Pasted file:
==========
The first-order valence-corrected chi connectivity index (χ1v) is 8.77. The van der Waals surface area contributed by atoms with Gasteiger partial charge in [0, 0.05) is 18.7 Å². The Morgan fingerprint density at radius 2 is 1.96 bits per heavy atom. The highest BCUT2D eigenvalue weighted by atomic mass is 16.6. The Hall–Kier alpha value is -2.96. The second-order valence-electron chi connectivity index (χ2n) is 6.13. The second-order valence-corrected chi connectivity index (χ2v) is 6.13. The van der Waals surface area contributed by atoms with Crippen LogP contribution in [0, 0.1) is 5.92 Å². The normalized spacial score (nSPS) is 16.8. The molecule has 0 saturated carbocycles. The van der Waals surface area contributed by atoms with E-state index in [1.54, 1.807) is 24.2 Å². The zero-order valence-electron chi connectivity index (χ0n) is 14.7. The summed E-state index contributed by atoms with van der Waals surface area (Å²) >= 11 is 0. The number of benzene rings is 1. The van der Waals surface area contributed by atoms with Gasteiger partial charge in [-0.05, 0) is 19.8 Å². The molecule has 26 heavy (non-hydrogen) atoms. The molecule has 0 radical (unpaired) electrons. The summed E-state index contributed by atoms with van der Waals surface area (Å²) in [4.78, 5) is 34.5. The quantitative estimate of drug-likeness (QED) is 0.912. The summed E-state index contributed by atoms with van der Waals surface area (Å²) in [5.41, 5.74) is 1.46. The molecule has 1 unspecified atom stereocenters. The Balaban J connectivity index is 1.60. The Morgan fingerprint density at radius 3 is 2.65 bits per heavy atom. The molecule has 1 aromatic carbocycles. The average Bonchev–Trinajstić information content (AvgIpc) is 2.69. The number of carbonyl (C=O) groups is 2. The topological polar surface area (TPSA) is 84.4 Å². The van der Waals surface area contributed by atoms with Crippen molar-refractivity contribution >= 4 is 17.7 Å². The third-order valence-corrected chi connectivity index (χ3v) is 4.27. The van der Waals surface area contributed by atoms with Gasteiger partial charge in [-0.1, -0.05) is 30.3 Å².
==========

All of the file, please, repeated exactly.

The first-order valence-corrected chi connectivity index (χ1v) is 8.77. The van der Waals surface area contributed by atoms with Gasteiger partial charge in [0, 0.05) is 18.7 Å². The Morgan fingerprint density at radius 2 is 1.96 bits per heavy atom. The highest BCUT2D eigenvalue weighted by atomic mass is 16.6. The Hall–Kier alpha value is -2.96. The second-order valence-electron chi connectivity index (χ2n) is 6.13. The second-order valence-corrected chi connectivity index (χ2v) is 6.13. The van der Waals surface area contributed by atoms with Crippen LogP contribution in [0, 0.1) is 5.92 Å². The normalized spacial score (nSPS) is 16.8. The molecule has 0 saturated carbocycles. The van der Waals surface area contributed by atoms with E-state index in [1.54, 1.807) is 24.2 Å². The zero-order valence-electron chi connectivity index (χ0n) is 14.7. The summed E-state index contributed by atoms with van der Waals surface area (Å²) >= 11 is 0. The number of benzene rings is 1. The van der Waals surface area contributed by atoms with Gasteiger partial charge in [-0.05, 0) is 19.8 Å². The molecule has 26 heavy (non-hydrogen) atoms. The molecule has 0 radical (unpaired) electrons. The summed E-state index contributed by atoms with van der Waals surface area (Å²) in [4.78, 5) is 34.5. The quantitative estimate of drug-likeness (QED) is 0.912. The summed E-state index contributed by atoms with van der Waals surface area (Å²) in [5.41, 5.74) is 1.46. The molecule has 1 unspecified atom stereocenters. The Balaban J connectivity index is 1.60. The Morgan fingerprint density at radius 3 is 2.65 bits per heavy atom. The molecule has 1 aromatic carbocycles. The average Bonchev–Trinajstić information content (AvgIpc) is 2.69. The number of carbonyl (C=O) groups is 2. The topological polar surface area (TPSA) is 84.4 Å². The van der Waals surface area contributed by atoms with Crippen molar-refractivity contribution >= 4 is 17.7 Å². The third-order valence-corrected chi connectivity index (χ3v) is 4.27. The van der Waals surface area contributed by atoms with Gasteiger partial charge in [-0.1, -0.05) is 30.3 Å².